Lemma 54.3.1. Let $(A, \mathfrak m, \kappa )$ be a regular local ring of dimension $2$. Let $f : X \to S = \mathop{\mathrm{Spec}}(A)$ be the blowing up of $A$ in $\mathfrak m$ wotj exceptional divisor $E$. There is a closed immersion

\[ r : X \longrightarrow \mathbf{P}^1_ S \]

over $S$ such that

$r|_ E : E \to \mathbf{P}^1_\kappa $ is an isomorphism,

$\mathcal{O}_ X(E) = \mathcal{O}_ X(-1) = r^*\mathcal{O}_{\mathbf{P}^1}(-1)$, and

$\mathcal{C}_{E/X} = (r|_ E)^*\mathcal{O}_{\mathbf{P}^1}(1)$ and $\mathcal{N}_{E/X} = (r|_ E)^*\mathcal{O}_{\mathbf{P}^1}(-1)$.

**Proof.**
As $A$ is regular of dimension $2$ we can write $\mathfrak m = (x, y)$. Then $x$ and $y$ placed in degree $1$ generate the Rees algebra $\bigoplus _{n \geq 0} \mathfrak m^ n$ over $A$. Recall that $X = \text{Proj}(\bigoplus _{n \geq 0} \mathfrak m^ n)$, see Divisors, Lemma 31.32.2. Thus the surjection

\[ A[T_0, T_1] \longrightarrow \bigoplus \nolimits _{n \geq 0} \mathfrak m^ n, \quad T_0 \mapsto x,\ T_1 \mapsto y \]

of graded $A$-algebras induces a closed immersion $r : X \to \mathbf{P}^1_ S = \text{Proj}(A[T_0, T_1])$ such that $\mathcal{O}_ X(1) = r^*\mathcal{O}_{\mathbf{P}^1_ S}(1)$, see Constructions, Lemma 27.11.5. This proves (2) because $\mathcal{O}_ X(E) = \mathcal{O}_ X(-1)$ by Divisors, Lemma 31.32.4.

To prove (1) note that

\[ \left(\bigoplus \nolimits _{n \geq 0} \mathfrak m^ n\right) \otimes _ A \kappa = \bigoplus \nolimits _{n \geq 0} \mathfrak m^ n/\mathfrak m^{n + 1} \cong \kappa [\overline{x}, \overline{y}] \]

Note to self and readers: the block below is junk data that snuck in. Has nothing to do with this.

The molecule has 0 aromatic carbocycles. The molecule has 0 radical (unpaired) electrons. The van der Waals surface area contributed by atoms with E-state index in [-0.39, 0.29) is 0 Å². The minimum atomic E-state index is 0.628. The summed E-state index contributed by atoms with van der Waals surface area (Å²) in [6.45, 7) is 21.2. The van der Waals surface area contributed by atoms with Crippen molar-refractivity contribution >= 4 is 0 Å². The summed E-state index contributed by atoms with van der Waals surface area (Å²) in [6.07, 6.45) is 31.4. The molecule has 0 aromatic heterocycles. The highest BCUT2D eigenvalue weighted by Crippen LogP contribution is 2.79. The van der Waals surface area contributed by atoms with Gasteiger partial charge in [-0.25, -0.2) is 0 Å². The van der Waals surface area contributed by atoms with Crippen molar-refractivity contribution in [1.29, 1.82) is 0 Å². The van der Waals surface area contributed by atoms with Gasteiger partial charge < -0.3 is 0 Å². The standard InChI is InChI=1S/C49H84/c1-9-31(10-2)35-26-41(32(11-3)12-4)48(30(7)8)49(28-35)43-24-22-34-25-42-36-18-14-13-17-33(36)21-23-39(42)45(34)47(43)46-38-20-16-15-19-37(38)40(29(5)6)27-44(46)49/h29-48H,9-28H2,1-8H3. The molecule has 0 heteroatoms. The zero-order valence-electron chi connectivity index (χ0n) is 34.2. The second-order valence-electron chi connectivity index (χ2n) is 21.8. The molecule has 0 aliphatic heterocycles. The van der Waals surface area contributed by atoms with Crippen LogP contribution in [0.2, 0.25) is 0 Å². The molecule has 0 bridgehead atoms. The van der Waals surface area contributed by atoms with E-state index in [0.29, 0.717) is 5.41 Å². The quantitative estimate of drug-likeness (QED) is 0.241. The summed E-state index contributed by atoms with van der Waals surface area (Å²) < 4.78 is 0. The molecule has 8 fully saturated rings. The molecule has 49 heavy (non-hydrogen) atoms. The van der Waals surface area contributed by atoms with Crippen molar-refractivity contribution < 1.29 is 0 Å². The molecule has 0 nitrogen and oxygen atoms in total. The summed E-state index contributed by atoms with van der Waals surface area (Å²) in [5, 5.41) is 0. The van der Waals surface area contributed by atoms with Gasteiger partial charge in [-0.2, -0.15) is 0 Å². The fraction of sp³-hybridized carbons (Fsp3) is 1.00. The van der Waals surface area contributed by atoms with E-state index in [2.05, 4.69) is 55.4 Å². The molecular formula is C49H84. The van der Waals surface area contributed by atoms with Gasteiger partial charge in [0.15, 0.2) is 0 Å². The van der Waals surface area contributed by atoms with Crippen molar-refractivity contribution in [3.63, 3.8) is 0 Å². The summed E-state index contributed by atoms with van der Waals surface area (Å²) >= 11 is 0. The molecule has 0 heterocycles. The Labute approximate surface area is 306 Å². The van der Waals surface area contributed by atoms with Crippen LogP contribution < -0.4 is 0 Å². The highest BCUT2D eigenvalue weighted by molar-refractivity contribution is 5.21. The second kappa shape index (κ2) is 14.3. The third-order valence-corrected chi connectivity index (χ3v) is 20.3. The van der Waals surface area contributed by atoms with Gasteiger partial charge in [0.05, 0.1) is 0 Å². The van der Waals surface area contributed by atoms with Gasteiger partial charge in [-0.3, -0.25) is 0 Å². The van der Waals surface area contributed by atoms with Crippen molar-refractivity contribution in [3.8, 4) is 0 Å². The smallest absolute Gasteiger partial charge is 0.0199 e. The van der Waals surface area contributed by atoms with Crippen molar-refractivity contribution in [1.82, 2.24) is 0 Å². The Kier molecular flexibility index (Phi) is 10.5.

a polynomial algebra, see Algebra, Lemma 10.106.1. This proves that the fibre of $X \to S$ over $\mathop{\mathrm{Spec}}(\kappa )$ is equal to $\text{Proj}(\kappa [\overline{x}, \overline{y}]) = \mathbf{P}^1_\kappa $, see Constructions, Lemma 27.11.6. Recall that $E$ is the closed subscheme of $X$ defined by $\mathfrak m\mathcal{O}_ X$, i.e., $E = X_\kappa $. By our choice of the morphism $r$ we see that $r|_ E$ in fact produces the identification of $E = X_\kappa $ with the special fibre of $\mathbf{P}^1_ S \to S$.

Part (3) follows from (1) and (2) and Divisors, Lemma 31.14.2.
$\square$

## Comments (3)

Comment #4246 by Dario Weißmann on

Comment #4421 by Johan on

Comment #4423 by Dario Weißmann on